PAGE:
Burn pit exposure has become the newest rallying cry for Veterans. There are approximately 650,000 Service members having served in Operation Desert Shield and Desert Storm. The VA estimates about one-third of the Veterans who served in the operations deal with symptoms of Gulf War Syndrome. Many of those who deployed over the last 20 years taking part in Operation Iraqi Freedom and Operation Enduring Freedom are also dealing with health problems from Airborne Hazards from both burn pits and general air pollution in the countries where they served.
According to the VA, the term ‘airborne hazard’ means any type of contaminant or possible toxic substance in the are. This can include
- Smoke and fumes from burn pits
- Sand, dust, and other particulate matter
- General air pollution of certain countries
- Fuel, aircraft exhaust, and other mechanical fumes
- Smoke from oil well fires
This article examines the Gulf War Registry, presumptive conditions, and other issues surrounding hazardous material exposure.
Gulf War Registry
Currently, the VA states on their newsletter that there are 152,000 participants on the registry. Participants receive a free health exam in order to discuss exposure to hazardous materials from service in the Gulf War and surrounding areas.
The Gulf War Registry allows the VA to gather information from Veterans who were deployed in the Gulf region. This information allows the VA to conduct research. The VA can then make determinations about what conditions should be presumptive for Gulf War service. In addition, the Airborne Hazards and Open Burn Pit registry (a separate registry) allows the VA to develop information specific to burn pits.
It is important to realize that participation in the registry does NOT result in a disability claim. The disability claim process is entirely separate from registry participation. In addition, participation in the registry does not mean that your claim will be automatically approved by the VA. Veterans will still have to move through the normal VA disability claim process.
Who is Eligible?
Most Veterans who deployed after 1990 are eligible for this registry. These are Veterans who served in the Gulf during Operations Desert Shield, Desert Storm, Iraqi Freedom or New Dawn. These Veterans are ones who deployed to the Southwest Asia theater from August 2, 1990 to the present.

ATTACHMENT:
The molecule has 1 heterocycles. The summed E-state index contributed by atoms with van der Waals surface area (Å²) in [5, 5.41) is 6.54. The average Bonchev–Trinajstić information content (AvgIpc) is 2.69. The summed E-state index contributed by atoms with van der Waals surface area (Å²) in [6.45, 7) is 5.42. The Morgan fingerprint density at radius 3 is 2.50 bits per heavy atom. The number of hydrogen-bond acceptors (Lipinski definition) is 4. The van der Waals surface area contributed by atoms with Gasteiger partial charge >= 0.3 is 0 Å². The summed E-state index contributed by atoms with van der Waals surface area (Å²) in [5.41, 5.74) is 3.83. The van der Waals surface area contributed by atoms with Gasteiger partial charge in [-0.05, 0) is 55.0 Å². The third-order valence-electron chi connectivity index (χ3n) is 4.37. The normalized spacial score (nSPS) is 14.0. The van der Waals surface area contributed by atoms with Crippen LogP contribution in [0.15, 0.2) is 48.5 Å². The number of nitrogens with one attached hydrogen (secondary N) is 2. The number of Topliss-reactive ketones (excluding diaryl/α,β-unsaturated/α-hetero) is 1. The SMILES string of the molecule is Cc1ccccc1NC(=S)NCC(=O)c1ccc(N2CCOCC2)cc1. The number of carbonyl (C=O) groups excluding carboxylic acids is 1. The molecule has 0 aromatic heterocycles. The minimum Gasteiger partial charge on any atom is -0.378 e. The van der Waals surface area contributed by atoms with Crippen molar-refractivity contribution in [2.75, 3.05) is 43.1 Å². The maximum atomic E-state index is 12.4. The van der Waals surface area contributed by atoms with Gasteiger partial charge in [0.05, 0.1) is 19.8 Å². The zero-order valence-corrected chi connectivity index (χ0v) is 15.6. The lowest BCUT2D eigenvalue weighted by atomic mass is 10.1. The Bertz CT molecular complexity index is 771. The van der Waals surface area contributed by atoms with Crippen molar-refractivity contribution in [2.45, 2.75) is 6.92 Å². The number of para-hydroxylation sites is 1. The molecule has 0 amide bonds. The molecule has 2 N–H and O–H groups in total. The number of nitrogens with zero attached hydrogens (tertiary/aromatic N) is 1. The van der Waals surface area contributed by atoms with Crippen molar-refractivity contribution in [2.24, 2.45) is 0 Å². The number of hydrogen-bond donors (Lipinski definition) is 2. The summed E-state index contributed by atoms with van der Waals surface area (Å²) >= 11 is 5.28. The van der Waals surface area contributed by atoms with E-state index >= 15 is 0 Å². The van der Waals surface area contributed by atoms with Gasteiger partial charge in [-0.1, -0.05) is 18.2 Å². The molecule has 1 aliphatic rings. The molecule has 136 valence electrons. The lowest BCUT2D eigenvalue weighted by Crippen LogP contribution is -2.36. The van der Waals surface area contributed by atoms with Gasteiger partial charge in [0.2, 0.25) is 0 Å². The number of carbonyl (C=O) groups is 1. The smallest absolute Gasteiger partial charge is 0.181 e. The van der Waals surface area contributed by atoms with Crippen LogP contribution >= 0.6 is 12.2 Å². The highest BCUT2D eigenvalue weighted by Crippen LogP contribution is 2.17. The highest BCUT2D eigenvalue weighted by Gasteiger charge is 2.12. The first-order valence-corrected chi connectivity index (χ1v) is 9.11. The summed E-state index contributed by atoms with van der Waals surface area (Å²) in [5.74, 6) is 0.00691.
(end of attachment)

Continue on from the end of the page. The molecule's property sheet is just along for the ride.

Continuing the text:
Burn Pit Registry
The Burn Pit registry includes the Gulf War Veterans as well as Veterans who served in Afghanistan, Djibouti, Syria, and Uzbekistan during the Persian Gulf War from September 19, 2001 to the present.
Remember, as stated above, participation in the Burn Pit Registry does not mean that a Veteran has filed a claim with the VA. The Veteran must still go through the formal process of filing a claim. A local Veteran Service Officer is often the best source of assistance in filing the claim, as well as providing information about the entire claim process.
The presumptive conditions are asthma, rhinitis, and sinusitis.
An important point to remember is that a Veteran must actually be diagnosed with one of these three conditions in order to receive benefits from them. It is not enough to put in a claim for asthma if the Veteran has never been diagnosed with asthma, even if the Veteran believes they have it and claims to have trouble breathing ever since being deployed. There has to actually be a diagnosis in order to receive compensation for the claim.
There are many other conditions which Veteran may believe are related to sand, dust, and other airborne hazardous material. If that is the case, Veterans may file a claim for these conditions. Again, there should be a diagnosis of the condition the Veteran is filing for. The VA will decide all of these non-presumptive claims on a case by case basis.
Gulf War Syndrome
Although the VA does not generally use the term Gulf War Syndrome, they do recognize these illnesses as ‘chronic multisymptom illnesses’ and ‘undiagnosed illnesses’. These conditions form a group of medically unexplained symptoms which include things like fatigue, headaches, joint pain, insomnia, dizziness, problems with respiration, and memory problems.
There are certain criteria which Gulf War Veterans must meet. However, if they meet these criteria that do not have to prove a connection between their illnesses and their military service. The VA presumes that there are certain unexplained symptoms which: last for six months or more, appear during active duty in the SW Asia theater of operations OR by Dec 31, 2026, and be at least 10 percent disabling.
These illnesses include:
- Myalgic Encephalomyelitis / Chronic Fatigue Syndrome. This is a condition of long term, severe fatigue which is not relieved by rest and is not caused by other conditions.
- Functional Gastrointestinal disorders. These are problems which refer to abnormal functions of an organ. Some of these disorders include irritable bowel syndrome and functional abdominal pain syndrome.
- Undiagnosed illnesses with symptoms including abnormal weight loss, fatigue, joint and muscle pain, cardiovascular disease, and other conditions.
Veterans need to understand that “undiagnosed” means that their Doctor has not been able to determine what is causing the condition. It does NOT mean that they have not been to a doctor and are simply filing a claim because they believe they have a condition related to the Gulf War. There should be medical evidence of the Veteran seeking medical care and being either diagnosed with a condition or a doctor being unable to diagnose what may be causing the condition.
The VA is continuing to research airborne hazards. Just because they do not consider your particular condition a presumptive does not mean that you cannot get compensation for it. Contact a local VSO to ask about filing a claim. And continue to watch the VA and this website for future information about burn pit exposure compensation.
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